Over the years, numerous medication errors have been reported resulting in serious patient harm, including death. This is the challenge that every member of the health care team, more specifically the pharmacist faces. To better understand the causes of these errors, UMED together with the Philippine Pharmacists Association (PPhA) organized an event entitled, “Optimum Health Outcomes Through Medication Safety 1” at the UNILAB Bayanihan Center JY Hall B, Mandaluyong City.
UMED Events Manager Rosemarie Reyes led the National anthem and invocation followed by the Pharmacists singing the Pharmacists hymn. Philippine Pharmacists Association President Leonila M. Ocampo, R.PH, M.S. welcomed the participants and gave the over-all view of what to expect on the said event. She also described medication error as “any preventable event that may cause or lead to inappropriate medication use or patient harm, while the medication is in the control of the healthcare professional, patient, or consumer.” She also emphasized pharmacists as the “medication managers” for the patients because by virtue of their training and expertise, they are in the best position to oversee drug safety and ensure that the most appropriate manner for drug use is undertaken.
Marilyn Young-Tiu, Program Manager of the Asia-Pacific Institute of Medication Management, started the presentation on Procurement, Receiving of Deliverables and Warehousing. She shares that random external quality check on selected drug products and raw materials for compounding should be done on a regular basis. When receiving deliveries, the pharmacists should properly check on the physical characteristics, expiration dates and manner of transport of goods delivered.
“Compounding and Dispensing” was discussed by Dr. Yolanda R. Robles. This professor of the College of Pharmacy at the University of the Philippines defined compounding as “the preparation, mixing, assembling, packaging, or labeling of a drug or device”. She shared also the 3-P aspects of compounding that could affect medication safety – Place where you compound, People who should compound, and Process. Dispensing refers to the pharmacist’s function of taking an order, compounding and preparing the drug or medicine and the provision of medication advice to the patient or representative of the patient upon delivery of the medications. Dispensing guidelines discussed included proper management of the workplace, defining the workload for every pharmacy personnel and adherence to standard dispensing procedures.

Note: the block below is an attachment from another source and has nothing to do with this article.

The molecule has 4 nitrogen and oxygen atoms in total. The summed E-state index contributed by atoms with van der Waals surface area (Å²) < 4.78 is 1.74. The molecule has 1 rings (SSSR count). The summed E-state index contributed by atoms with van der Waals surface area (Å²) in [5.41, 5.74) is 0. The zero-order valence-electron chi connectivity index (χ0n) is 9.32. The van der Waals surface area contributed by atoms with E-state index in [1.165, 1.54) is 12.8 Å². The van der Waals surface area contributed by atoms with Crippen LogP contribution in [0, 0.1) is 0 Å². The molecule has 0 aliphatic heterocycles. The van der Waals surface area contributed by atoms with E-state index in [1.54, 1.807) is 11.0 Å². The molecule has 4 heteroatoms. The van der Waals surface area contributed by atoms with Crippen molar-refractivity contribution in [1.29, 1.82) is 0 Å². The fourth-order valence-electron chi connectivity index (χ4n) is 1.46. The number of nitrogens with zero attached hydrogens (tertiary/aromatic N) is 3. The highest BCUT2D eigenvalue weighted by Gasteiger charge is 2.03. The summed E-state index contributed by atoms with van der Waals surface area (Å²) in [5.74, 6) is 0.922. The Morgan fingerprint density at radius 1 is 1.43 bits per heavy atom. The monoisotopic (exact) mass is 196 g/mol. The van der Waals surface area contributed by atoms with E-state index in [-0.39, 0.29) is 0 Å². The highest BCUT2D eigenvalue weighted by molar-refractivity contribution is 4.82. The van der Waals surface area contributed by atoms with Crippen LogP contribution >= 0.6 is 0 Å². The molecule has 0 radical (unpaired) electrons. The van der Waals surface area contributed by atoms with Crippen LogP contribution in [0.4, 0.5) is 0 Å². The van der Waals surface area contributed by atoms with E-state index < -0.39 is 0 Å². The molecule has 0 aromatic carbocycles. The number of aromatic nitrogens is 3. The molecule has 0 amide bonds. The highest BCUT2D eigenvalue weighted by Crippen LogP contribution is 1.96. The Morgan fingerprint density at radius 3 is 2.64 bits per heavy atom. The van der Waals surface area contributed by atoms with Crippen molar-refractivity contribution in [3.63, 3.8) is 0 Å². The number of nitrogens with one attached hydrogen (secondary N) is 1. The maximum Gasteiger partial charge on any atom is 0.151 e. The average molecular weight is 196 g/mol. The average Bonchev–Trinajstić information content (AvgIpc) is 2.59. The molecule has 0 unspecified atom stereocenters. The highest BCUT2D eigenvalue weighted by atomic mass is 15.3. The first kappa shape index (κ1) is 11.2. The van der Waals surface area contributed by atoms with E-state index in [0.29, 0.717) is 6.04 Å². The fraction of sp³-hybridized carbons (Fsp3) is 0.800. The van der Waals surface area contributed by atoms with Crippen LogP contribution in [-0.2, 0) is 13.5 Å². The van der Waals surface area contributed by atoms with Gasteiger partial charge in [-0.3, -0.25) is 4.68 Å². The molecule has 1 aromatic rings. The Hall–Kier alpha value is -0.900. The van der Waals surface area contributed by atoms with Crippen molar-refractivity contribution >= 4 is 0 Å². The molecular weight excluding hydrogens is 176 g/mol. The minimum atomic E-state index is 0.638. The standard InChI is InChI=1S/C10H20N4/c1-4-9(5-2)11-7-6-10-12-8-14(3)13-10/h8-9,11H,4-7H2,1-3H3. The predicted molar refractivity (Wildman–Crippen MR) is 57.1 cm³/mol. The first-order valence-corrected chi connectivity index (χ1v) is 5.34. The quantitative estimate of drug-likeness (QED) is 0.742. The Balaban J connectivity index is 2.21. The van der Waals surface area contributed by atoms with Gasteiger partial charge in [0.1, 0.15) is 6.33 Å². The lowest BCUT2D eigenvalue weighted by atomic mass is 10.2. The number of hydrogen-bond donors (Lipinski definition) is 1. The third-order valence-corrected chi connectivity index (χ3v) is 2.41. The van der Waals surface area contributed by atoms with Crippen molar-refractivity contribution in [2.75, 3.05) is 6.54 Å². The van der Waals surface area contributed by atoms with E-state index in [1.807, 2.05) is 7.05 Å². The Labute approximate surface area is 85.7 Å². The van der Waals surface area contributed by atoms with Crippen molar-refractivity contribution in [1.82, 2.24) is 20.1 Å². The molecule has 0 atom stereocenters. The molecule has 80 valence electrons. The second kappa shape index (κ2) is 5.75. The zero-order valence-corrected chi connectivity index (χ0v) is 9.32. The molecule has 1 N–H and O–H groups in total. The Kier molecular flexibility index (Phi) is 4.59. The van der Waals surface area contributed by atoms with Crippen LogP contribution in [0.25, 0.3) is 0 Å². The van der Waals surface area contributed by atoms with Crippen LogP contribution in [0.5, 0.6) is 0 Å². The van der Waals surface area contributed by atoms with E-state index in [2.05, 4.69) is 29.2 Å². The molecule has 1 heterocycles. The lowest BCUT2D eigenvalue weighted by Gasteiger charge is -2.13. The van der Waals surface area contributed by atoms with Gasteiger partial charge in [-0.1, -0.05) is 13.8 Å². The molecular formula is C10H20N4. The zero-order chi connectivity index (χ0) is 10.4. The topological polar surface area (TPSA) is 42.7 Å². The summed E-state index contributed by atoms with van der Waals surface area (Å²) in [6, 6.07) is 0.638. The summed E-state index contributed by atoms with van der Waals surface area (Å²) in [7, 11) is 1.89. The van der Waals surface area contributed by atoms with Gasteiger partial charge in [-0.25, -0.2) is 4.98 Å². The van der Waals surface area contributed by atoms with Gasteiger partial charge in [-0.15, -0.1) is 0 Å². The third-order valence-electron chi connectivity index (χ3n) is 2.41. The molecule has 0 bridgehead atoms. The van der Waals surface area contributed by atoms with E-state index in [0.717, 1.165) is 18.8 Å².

Normita Leyesa, Vice President of the Federation of Asian Pharmaceutical Associations (FAPA) lectured on the “Administration and Monitoring of Drug Usage”. She emphasized that pharmacists spend a substantial portion of their time managing the total impact of the medication regimen on the patients under care. These can be achieved by communicating, listening and talking to patients, families, and other members of the health care team. Pharmacist’s responsibility should not end in the dispensing of medication but rather should extend throughout the course of the patient’s treatment.
After the presentations, pharmacists were grouped into four and each was given a case study to solve. A sumptuous meal followed the group discussion.
The session resumed in the afternoon with each team presenting their specific case study.
Overall, this program served as a wakeup call for pharmacists to actively take part to play a role in reducing, if not eliminating medication errors. The assurance of medication safety requires a systematic process and teamwork among the members of the healthcare team.
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